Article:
Almost two-thirds of adults (64%) in England are overweight or obese, a recent study by the NHS has found.
The study also found that almost a third (30%) of children aged 2-15 were overweight or obese, with 17% of them who were obese.
Tracy Parker, senior dietitian at the British Heart Foundation told the Voice of London that the findings paint a “troubling picture of people living in poor health” due to a range of lifestyle factors, including smoking and an unhealthy diet.
She said it is “especially concerning that obese children are more likely to be obese adults”, as this, coupled with “spiralling diabetes rates” could lead to “thousands more people suffering heart attacks and strokes in the coming years.”
Mrs Parker believes that “greater availability of cheap calorie dense food, motorised transport and sedentary lifestyles” are some of the leading causes of the rising obesity numbers.
“Bold action must be taken if we are going to tackle a range of issues.” She said, “tighter marketing and advertising of food to children” and “reformulation of foods high in fat, salt and sugar” are important steps to combat obesity.
The NHS study found that children of obese parents were more likely to be obese themselves. Twenty-eight per cent of children of obese mothers were also obese, with only 8% of children of healthy mothers being obese. Similar numbers were found with children of obese fathers.
Professor Linda Bauld, Cancer Research UK’s prevention expert told the Voice of London that the figures “aren’t surprising” but are “incredibly worrying as obese children are around five times more likely to be obese adults.”
She said this is particularly alarming as “overweight and obese adults have an increased risk of 13 types of cancer.” The professor told us the government needs to “help end this cycle of obesity” by restricting junk food and marketing promotions and introducing calorie labelling so families can make “the healthier choice, the easier choice.”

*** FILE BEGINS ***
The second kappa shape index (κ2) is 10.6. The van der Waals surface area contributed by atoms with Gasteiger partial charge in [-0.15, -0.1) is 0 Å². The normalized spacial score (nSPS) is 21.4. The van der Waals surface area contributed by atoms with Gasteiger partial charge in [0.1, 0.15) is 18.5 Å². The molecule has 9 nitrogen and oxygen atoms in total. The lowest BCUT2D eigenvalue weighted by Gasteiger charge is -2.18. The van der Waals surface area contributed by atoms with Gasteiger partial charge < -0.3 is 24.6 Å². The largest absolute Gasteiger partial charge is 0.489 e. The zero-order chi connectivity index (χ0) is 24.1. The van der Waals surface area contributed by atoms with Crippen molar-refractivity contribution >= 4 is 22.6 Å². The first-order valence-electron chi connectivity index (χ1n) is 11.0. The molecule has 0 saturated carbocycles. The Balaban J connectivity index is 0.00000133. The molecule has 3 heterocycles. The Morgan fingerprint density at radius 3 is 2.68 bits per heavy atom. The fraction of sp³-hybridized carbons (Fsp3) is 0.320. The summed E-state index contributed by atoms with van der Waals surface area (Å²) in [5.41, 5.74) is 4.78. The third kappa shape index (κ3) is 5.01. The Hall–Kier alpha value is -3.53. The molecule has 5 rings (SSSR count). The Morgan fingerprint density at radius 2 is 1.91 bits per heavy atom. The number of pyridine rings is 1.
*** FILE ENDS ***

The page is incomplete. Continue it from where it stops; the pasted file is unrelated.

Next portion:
Caroline Cerny, Obesity Health Alliance Lead, told VoL that the findings of the study were “worrying, but sadly not surprising.” She said: “without urgent action, we will continue to see the cycle of obesity perpetuate from each generation to the next.”
“Being overweight or obese significantly increases the risk of developing devastating, but largely preventable diseases, including type 2 diabetes, cancer, stroke, heart and liver disease. The NHS spends at least £5.1 billion a year dealing with ill health caused by overweight and obesity in England.”
She told us that it is only through “strong national action that we will ensure the next generation of parents grow up healthy, reversing England’s worrying obesity trends once and for all.”
In a press release, Simon Stevens, Chief Executive of NHS England, announced a new initiative for the NHS to help battle obesity and Type 2 diabetes. The NHS DPP (Diabetes Prevention Program) scheme aims to help people to increase levels of physical activity, achieve a healthy weight and improve overall nutrition.
Due to the scheme’s encouragement of “very low calorie” diets, with some patients being prescribed a liquid diet of just over 800 calories, a quarter of participants achieved 15kg or more weight loss.
The study also measured four other risk factors as well as obesity: Cigarette smoking, above low-risk alcohol consumption (over 14 units per week), below the recommended fruit and vegetable consumption (5 portions a day), physical inactivity.
Thirteen per cent of adults had no risk factors at all, with 36% only exhibiting one. 32% of those surveyed had two risks and 19% had three or more. Less than 1% of adults had all five risk factors.
Cigarette smoking has decreased to around 17% of the population, down from 27% when the study was first conducted in 1993. Six per cent of all adults now use electronic cigarettes.
The full NHS study can be found here.
Featured image source: Pixabay
Words & Graphs: Adam Kirkman | Subbing: Salvi Shahlaie